Homemade broth is super easy to make. Throw the bones in the Crock-pot, add some vegetables, vinegar or wine, and water, of course, and 12-24 hours later you have your delicious broth. Our left-over bones go into the crock pot right after we've cleaned up from dinner and in the morning there's a pot-full of broth simmering. (I've included a wide range for simmering time as some people use the broth after 12 hours and others leave it up to 24 hours. I don't have a set time, rather I use it when I see that there is a rich broth.) You could take broth as you need it and replace it with more water and keep it simmering. It's essentially fool-proof, really.

A Little Goes A Long Way
One carcass can produce a vast amount of broth. Don't you dare throw away those bones yet! After you make your first batch of broth, strain the broth and leave the bones, add more vegetables, spices and herbs again and in 12-24 hours you will have your second batch.  It may not be as rich, but you can use it in to make some soups. I've even made a third batch, but only used it to cook rice.

A Fine Cook You Will Be
You will be increasing you culinary expertise. Kitchens in fine restaurants are known to use their own home-made broths simmering away on back burners for their soups and sauces. Wont' you be able to whip up some impressive dishes!

I would love to get into the health benefits, but as this is only intended to whet your appetite to make you want to make healthy broth for your family, I'll leave you with my simple instructions and let you do a bit more research on your own. (Nourishing Traditions: The Cookbook that Challenges Politically Correct Nutrition and the Diet Dictocrats by Sally Fallon, is a helpful resource.)

This is not a food blog, but as promised, this is the simple recipe I use to make homemade:



Chicken Broth
Ingredients

Chicken Carcass
Water (enough to cover bones)
Apple Cider Vinegar
Carrots
Celery
Onion
Garlic cloves (optional)
Parsley (optional)
Bay leaf
Black Peppercorns (optional)
Sea Salt (optional)

Directions

1.) After you have enjoyed a delicious meal of Roasted Chicken and removed the remaining meat from the bones, place the bones in a Crock-pot and cover it with cold water.

2.) Pour 2 tbsp of apple cider vinegar over the bones.

3.) Add vegetables.

4.) Toss in a bay leaf.

5.) Salt and pepper to taste.

6.) Turn your Crock-pot on high until it comes to a boil and then turn it down low and let the broth simmer until you see occasional bubbles rise to the surface.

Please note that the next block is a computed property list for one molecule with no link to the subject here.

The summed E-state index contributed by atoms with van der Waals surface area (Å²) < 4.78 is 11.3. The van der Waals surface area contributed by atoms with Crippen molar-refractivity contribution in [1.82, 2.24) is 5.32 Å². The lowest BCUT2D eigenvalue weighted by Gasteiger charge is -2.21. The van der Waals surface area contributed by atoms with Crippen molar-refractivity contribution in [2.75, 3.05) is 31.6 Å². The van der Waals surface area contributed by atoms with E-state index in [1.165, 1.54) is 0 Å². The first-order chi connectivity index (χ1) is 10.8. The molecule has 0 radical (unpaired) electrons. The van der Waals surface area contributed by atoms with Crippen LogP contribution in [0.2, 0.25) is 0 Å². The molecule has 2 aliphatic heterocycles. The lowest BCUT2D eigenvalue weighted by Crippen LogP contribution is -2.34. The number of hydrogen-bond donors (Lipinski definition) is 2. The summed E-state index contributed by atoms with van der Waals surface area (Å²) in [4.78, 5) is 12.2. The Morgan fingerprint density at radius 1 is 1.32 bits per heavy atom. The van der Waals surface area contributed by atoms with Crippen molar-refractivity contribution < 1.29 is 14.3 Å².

7.) Leave the broth on a low simmer for 12-24 hours.

8.) Strain your broth using a metal strainer.

9.) Repeat the process.

You can let your broth cool and scrape off the fat that will harden on the surface.

Use your broth right away or store in the fridge for up to five days or freeze.

You will know you have made rich, healthy broth if it looks like jelly when it has cooled. This is the gelatine from the bones and it's extremely healthy. Don't just take my word for it, you can check it out for yourself. 

See how easy it is to have this beneficial food in your kitchen, ready to serve to your beloved family!


If you make broth already and have any further suggestions, please leave them in the comments for others to glean from your wisdom. 



A Soft Gentle voice"Older women likewise are to be reverent in behaviour,
not slanderers or slaves to much wine.
They are to teach what is good, and so train the young women to love their husbands and children, to be self-controlled, pure, working at home, kind, and submissive to their own husbands,
that the word of God may not be reviled."
{Titus 2:3-5}

This is the first 'tip' in this series. The plan is to have guests post as well with women sharing their tips and hearts to encourage and mentor women. 

Some weeks may be tips from the kitchen or healthy recipes, tools they have used to grow spiritually, hints to help us build up and love our husbands, and lessons they have learned as they have walked along with their children to teach them to love God wholeheartedly, habits they have developed in keeping their home, ways they have worked on to keep their behaviour respectful, or rhythms that allow peace and rest in the home and hearts that dwell there within.